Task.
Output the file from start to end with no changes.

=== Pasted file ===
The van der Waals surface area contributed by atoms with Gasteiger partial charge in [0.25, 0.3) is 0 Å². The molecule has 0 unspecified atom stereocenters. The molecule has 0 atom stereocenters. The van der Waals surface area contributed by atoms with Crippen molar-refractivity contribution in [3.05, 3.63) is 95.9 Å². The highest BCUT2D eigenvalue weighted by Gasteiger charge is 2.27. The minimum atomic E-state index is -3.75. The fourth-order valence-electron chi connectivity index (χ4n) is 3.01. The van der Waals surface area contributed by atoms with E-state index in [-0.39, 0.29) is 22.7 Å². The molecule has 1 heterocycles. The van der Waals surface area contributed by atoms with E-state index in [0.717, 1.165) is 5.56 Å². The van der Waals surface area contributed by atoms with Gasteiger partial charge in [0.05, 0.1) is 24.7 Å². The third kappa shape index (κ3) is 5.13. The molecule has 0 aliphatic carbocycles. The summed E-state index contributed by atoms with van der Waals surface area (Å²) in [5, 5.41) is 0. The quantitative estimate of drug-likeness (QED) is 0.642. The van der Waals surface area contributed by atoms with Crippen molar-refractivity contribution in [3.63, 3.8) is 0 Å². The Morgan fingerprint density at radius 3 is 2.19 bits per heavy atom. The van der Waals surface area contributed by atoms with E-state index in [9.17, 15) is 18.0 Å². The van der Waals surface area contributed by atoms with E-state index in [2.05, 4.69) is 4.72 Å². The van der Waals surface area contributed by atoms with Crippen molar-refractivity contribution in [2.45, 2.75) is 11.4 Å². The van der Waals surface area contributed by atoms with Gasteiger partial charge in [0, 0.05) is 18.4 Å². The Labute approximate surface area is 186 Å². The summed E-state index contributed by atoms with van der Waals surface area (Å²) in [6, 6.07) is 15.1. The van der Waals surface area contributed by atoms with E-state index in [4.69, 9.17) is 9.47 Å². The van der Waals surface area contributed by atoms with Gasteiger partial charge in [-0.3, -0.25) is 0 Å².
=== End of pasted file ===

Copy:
The van der Waals surface area contributed by atoms with Gasteiger partial charge in [0.25, 0.3) is 0 Å². The molecule has 0 unspecified atom stereocenters. The molecule has 0 atom stereocenters. The van der Waals surface area contributed by atoms with Crippen molar-refractivity contribution in [3.05, 3.63) is 95.9 Å². The highest BCUT2D eigenvalue weighted by Gasteiger charge is 2.27. The minimum atomic E-state index is -3.75. The fourth-order valence-electron chi connectivity index (χ4n) is 3.01. The van der Waals surface area contributed by atoms with E-state index in [-0.39, 0.29) is 22.7 Å². The molecule has 1 heterocycles. The van der Waals surface area contributed by atoms with E-state index in [0.717, 1.165) is 5.56 Å². The van der Waals surface area contributed by atoms with Gasteiger partial charge in [0.05, 0.1) is 24.7 Å². The third kappa shape index (κ3) is 5.13. The molecule has 0 aliphatic carbocycles. The summed E-state index contributed by atoms with van der Waals surface area (Å²) in [5, 5.41) is 0. The quantitative estimate of drug-likeness (QED) is 0.642. The van der Waals surface area contributed by atoms with Crippen molar-refractivity contribution in [3.63, 3.8) is 0 Å². The Morgan fingerprint density at radius 3 is 2.19 bits per heavy atom. The van der Waals surface area contributed by atoms with E-state index in [9.17, 15) is 18.0 Å². The van der Waals surface area contributed by atoms with E-state index in [2.05, 4.69) is 4.72 Å². The van der Waals surface area contributed by atoms with Crippen molar-refractivity contribution in [2.45, 2.75) is 11.4 Å². The van der Waals surface area contributed by atoms with Gasteiger partial charge in [0, 0.05) is 18.4 Å². The Labute approximate surface area is 186 Å². The summed E-state index contributed by atoms with van der Waals surface area (Å²) in [6, 6.07) is 15.1. The van der Waals surface area contributed by atoms with E-state index in [4.69, 9.17) is 9.47 Å². The van der Waals surface area contributed by atoms with Gasteiger partial charge in [-0.3, -0.25) is 0 Å².